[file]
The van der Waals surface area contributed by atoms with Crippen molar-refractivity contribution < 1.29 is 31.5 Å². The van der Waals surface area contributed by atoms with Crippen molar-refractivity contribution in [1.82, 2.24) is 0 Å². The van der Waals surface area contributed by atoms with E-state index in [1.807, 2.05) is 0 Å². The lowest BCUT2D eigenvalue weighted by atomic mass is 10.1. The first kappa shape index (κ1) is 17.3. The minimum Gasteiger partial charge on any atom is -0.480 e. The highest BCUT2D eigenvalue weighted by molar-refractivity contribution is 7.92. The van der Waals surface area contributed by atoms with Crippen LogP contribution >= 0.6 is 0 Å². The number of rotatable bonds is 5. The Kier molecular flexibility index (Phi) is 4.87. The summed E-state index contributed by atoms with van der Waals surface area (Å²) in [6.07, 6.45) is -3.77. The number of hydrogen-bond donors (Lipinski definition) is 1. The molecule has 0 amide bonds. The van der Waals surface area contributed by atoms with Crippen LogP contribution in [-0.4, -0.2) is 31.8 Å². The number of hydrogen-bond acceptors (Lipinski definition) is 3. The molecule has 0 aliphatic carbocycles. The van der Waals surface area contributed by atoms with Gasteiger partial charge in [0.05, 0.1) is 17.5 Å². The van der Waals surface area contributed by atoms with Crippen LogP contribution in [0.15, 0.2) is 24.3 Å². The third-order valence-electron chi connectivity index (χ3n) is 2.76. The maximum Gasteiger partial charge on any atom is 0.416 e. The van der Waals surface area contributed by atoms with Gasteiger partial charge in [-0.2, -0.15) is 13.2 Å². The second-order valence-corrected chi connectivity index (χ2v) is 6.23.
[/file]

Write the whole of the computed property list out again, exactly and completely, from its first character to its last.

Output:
The van der Waals surface area contributed by atoms with Crippen molar-refractivity contribution < 1.29 is 31.5 Å². The van der Waals surface area contributed by atoms with Crippen molar-refractivity contribution in [1.82, 2.24) is 0 Å². The van der Waals surface area contributed by atoms with E-state index in [1.807, 2.05) is 0 Å². The lowest BCUT2D eigenvalue weighted by atomic mass is 10.1. The first kappa shape index (κ1) is 17.3. The minimum Gasteiger partial charge on any atom is -0.480 e. The highest BCUT2D eigenvalue weighted by molar-refractivity contribution is 7.92. The van der Waals surface area contributed by atoms with Crippen LogP contribution >= 0.6 is 0 Å². The number of rotatable bonds is 5. The Kier molecular flexibility index (Phi) is 4.87. The summed E-state index contributed by atoms with van der Waals surface area (Å²) in [6.07, 6.45) is -3.77. The number of hydrogen-bond donors (Lipinski definition) is 1. The molecule has 0 amide bonds. The van der Waals surface area contributed by atoms with Crippen LogP contribution in [-0.4, -0.2) is 31.8 Å². The number of hydrogen-bond acceptors (Lipinski definition) is 3. The molecule has 0 aliphatic carbocycles. The van der Waals surface area contributed by atoms with Gasteiger partial charge in [0.05, 0.1) is 17.5 Å². The van der Waals surface area contributed by atoms with Crippen LogP contribution in [0.15, 0.2) is 24.3 Å². The third-order valence-electron chi connectivity index (χ3n) is 2.76. The maximum Gasteiger partial charge on any atom is 0.416 e. The van der Waals surface area contributed by atoms with Gasteiger partial charge in [-0.2, -0.15) is 13.2 Å². The second-order valence-corrected chi connectivity index (χ2v) is 6.23.